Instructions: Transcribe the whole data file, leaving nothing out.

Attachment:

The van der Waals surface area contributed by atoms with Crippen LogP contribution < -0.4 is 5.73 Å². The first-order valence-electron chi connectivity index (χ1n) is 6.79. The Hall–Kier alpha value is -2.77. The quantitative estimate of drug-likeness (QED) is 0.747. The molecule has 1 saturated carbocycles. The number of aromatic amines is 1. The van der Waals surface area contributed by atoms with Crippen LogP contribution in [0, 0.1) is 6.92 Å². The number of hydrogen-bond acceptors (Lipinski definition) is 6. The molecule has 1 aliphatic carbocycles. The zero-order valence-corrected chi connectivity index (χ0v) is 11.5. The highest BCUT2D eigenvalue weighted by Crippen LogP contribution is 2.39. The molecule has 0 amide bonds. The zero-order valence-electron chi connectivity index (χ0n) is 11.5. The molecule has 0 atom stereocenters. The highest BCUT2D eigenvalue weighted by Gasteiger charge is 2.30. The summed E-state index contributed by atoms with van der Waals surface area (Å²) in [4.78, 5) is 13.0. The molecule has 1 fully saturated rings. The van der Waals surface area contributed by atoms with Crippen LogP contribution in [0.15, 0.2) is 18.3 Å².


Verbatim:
The van der Waals surface area contributed by atoms with Crippen LogP contribution < -0.4 is 5.73 Å². The first-order valence-electron chi connectivity index (χ1n) is 6.79. The Hall–Kier alpha value is -2.77. The quantitative estimate of drug-likeness (QED) is 0.747. The molecule has 1 saturated carbocycles. The number of aromatic amines is 1. The van der Waals surface area contributed by atoms with Crippen LogP contribution in [0, 0.1) is 6.92 Å². The number of hydrogen-bond acceptors (Lipinski definition) is 6. The molecule has 1 aliphatic carbocycles. The zero-order valence-corrected chi connectivity index (χ0v) is 11.5. The highest BCUT2D eigenvalue weighted by Crippen LogP contribution is 2.39. The molecule has 0 amide bonds. The zero-order valence-electron chi connectivity index (χ0n) is 11.5. The molecule has 0 atom stereocenters. The highest BCUT2D eigenvalue weighted by Gasteiger charge is 2.30. The summed E-state index contributed by atoms with van der Waals surface area (Å²) in [4.78, 5) is 13.0. The molecule has 1 fully saturated rings. The van der Waals surface area contributed by atoms with Crippen LogP contribution in [0.15, 0.2) is 18.3 Å².